Though they might not have realized it at the time, the Parks kids became the first volunteers – and public relations department – for Family Unity International, the original name of the Center for Working Families.
“The funny thing is, we thought it was normal,” said Jessup. “That’s all we ever knew. My mom and dad, they were always saying, ‘You have to tell your friends, you have to tell your friends (about the center).’ And we would.”
“It really started to be a major volunteer program through our kids and their friends,” said Pat.
A blended family
Family Unity International was founded by Pat in 1981, when she quit her job to devote herself to charity work full-time.
By now she had visited Quito several times, and her family had grown considerably: she and Jim adopted a teenager, Martha, in 1970. They would later adopt two young sisters, Fabiola and Queta, who joined Jessup and her siblings Michael, Jim, Patrick, Peter, Halligan (named for Fr. John Halligan) and Tom.
All the children are involved in the Center for Working Families on some level; in addition to Jessup’s role as executive director, Jim is the board president and Tom is the board treasurer.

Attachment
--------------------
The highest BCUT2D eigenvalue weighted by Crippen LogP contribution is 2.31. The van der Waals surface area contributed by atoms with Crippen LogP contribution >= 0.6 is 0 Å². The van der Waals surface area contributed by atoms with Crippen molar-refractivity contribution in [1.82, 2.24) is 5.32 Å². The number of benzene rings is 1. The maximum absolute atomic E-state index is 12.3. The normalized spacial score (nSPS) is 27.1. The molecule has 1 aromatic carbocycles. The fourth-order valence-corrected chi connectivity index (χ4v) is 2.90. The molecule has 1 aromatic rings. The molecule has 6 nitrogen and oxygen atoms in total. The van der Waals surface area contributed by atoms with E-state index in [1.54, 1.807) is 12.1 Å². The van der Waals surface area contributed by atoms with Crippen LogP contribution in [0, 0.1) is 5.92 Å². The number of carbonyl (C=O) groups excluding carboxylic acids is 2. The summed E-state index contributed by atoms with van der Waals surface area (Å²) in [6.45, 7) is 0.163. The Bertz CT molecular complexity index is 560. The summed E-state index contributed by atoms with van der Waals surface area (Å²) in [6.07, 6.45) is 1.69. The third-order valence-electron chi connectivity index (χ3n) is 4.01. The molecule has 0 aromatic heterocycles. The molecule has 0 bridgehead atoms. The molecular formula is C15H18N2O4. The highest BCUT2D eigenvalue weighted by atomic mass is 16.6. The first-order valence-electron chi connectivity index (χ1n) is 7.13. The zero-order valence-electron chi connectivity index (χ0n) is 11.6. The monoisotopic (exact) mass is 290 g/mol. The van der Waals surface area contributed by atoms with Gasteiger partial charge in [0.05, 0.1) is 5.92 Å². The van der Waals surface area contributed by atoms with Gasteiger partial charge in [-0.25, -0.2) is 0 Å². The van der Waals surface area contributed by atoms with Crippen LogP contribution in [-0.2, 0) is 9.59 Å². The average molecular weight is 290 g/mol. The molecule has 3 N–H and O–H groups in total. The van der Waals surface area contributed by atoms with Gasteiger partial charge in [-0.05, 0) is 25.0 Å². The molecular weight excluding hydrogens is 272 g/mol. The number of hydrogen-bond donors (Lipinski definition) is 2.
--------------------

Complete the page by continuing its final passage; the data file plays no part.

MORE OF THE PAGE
When Martha was adopted, Pat encouraged the reluctant teenager to keep in touch with her Spanish-speaking roots, even though she was eager to fit in with her new American surroundings. Now a Spanish teacher at Divine Savior Holy Angels High School, Martha leads her students on mission trips to the WBC every other year.
“When I arrive in the country, I tell my students, ‘OK, we are in a Spanish country. I no longer speak English. You will speak Spanish as much as you possibly can,’” Martha said. “The students are hesitant for the first couple of days, but then they’re surrounded by the children … and the kids don’t care if you make mistakes. So once they see that, they can dive in … and learn about what it is, really, to be of service.”
Marquette University High School also hosts an annual trip to the WBC, called Somos Amigos. Jim Parks, Pat and Jim’s second-eldest son, participated in the first Somos Amigos trip in the early 1980s.
He said that the visit was an enlightening experience for him, even after he had spent his childhood in connection with the center.